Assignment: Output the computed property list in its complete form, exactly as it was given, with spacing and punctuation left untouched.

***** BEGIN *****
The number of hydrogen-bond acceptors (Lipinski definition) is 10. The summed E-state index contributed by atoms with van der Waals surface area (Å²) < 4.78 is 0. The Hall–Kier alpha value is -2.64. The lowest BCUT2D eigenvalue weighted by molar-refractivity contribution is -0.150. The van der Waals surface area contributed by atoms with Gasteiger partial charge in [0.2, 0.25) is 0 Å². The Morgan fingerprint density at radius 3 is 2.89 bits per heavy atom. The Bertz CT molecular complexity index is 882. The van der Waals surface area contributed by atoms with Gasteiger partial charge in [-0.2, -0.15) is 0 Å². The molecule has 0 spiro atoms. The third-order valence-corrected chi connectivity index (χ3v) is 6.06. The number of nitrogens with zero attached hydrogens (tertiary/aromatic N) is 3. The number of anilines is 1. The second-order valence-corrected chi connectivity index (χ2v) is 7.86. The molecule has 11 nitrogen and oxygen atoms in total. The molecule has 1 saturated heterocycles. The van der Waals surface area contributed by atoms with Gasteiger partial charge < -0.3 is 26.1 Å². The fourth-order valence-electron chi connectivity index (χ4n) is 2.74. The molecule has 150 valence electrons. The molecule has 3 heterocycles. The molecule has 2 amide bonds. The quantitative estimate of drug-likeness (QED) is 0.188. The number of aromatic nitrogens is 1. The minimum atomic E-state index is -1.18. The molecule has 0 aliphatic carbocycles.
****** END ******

The number of hydrogen-bond acceptors (Lipinski definition) is 10. The summed E-state index contributed by atoms with van der Waals surface area (Å²) < 4.78 is 0. The Hall–Kier alpha value is -2.64. The lowest BCUT2D eigenvalue weighted by molar-refractivity contribution is -0.150. The van der Waals surface area contributed by atoms with Gasteiger partial charge in [0.2, 0.25) is 0 Å². The Morgan fingerprint density at radius 3 is 2.89 bits per heavy atom. The Bertz CT molecular complexity index is 882. The van der Waals surface area contributed by atoms with Gasteiger partial charge in [-0.2, -0.15) is 0 Å². The molecule has 0 spiro atoms. The third-order valence-corrected chi connectivity index (χ3v) is 6.06. The number of nitrogens with zero attached hydrogens (tertiary/aromatic N) is 3. The number of anilines is 1. The second-order valence-corrected chi connectivity index (χ2v) is 7.86. The molecule has 11 nitrogen and oxygen atoms in total. The molecule has 1 saturated heterocycles. The van der Waals surface area contributed by atoms with Gasteiger partial charge < -0.3 is 26.1 Å². The fourth-order valence-electron chi connectivity index (χ4n) is 2.74. The molecule has 150 valence electrons. The molecule has 3 heterocycles. The molecule has 2 amide bonds. The quantitative estimate of drug-likeness (QED) is 0.188. The number of aromatic nitrogens is 1. The minimum atomic E-state index is -1.18. The molecule has 0 aliphatic carbocycles.